What are the fees associated with your agency? 

Different agencies can vary widely in the fees they charge families. For example, public agencies can be mostly free-of-cost, whereas most private agencies will charge a fee for completing a home study and adopting from foster care. Those fees may be one lump sum, or they might take the form of a more detailed fee structure such as an application, home study, and placement fee. For agencies that charge fees, it's important to learn of all costs involved so you don't run into any surprises.

While we don't recommend one approach over the other when it comes to working with a private or public agency, we do think it's a great idea to interview at least one private agency and your local public agency. Regardless of which approach you choose, be sure to also ask about the potential for post-adoption support or other financial assistance like cost reimbursements. A good agency will be able to help you access all resources that may be available to your family.

Do you support adoption from foster care and out-of-state adoption?

When interviewing agencies, it's important to understand where they operate in the adoption landscape. Not all adoption agencies work with families looking to adopt from foster care and some who do might not be supportive of families inquiring on kids located out-of-state. For example, an agency might focus on private infant or international adoption and have less expertise in working with families who are looking to adopt from foster care.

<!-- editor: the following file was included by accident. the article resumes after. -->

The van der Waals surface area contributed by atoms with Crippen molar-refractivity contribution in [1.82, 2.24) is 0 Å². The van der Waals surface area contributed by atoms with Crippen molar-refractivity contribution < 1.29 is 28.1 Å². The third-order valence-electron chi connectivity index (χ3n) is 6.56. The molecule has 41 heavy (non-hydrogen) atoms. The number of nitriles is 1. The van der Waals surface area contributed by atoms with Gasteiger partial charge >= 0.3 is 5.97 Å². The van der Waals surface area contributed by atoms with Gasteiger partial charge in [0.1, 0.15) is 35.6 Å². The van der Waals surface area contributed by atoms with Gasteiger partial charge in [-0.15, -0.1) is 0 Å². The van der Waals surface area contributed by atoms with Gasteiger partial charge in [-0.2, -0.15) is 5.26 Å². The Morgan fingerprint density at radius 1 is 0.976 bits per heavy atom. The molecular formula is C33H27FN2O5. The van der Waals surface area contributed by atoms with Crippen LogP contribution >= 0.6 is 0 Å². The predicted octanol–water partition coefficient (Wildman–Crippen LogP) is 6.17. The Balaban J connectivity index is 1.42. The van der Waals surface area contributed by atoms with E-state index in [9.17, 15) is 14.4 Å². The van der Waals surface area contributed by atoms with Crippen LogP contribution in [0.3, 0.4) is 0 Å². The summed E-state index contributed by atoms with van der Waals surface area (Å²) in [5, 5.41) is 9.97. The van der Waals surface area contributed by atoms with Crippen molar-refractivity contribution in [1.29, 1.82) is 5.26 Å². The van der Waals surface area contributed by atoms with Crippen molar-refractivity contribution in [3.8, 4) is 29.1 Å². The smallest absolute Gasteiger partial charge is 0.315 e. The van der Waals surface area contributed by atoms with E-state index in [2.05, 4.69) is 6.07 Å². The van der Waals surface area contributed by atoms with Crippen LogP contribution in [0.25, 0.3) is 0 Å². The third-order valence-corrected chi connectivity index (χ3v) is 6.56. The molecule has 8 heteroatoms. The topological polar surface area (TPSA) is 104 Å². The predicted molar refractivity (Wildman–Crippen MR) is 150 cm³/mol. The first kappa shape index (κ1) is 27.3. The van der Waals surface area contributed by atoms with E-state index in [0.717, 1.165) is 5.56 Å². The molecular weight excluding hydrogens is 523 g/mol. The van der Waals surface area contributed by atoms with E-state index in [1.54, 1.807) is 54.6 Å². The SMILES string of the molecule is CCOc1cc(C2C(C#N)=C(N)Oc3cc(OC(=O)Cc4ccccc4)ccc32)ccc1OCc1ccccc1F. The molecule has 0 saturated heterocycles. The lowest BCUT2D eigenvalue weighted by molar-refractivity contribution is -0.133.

We encourage families to work with agencies that complete home studies and foster licenses using the same standards and training requirements as the local child welfare agency. In Washington, that means working with a local child placing agency, but the terminology can differ from state to state. While it may be possible in some areas to adopt from foster care with an adoption-specific home study completed by a private social worker or an agency that specializes in another type of adoption, it is almost always beneficial for families to complete a home study that also meets local foster care licensing requirements through an agency that primarily works with adoption from foster care.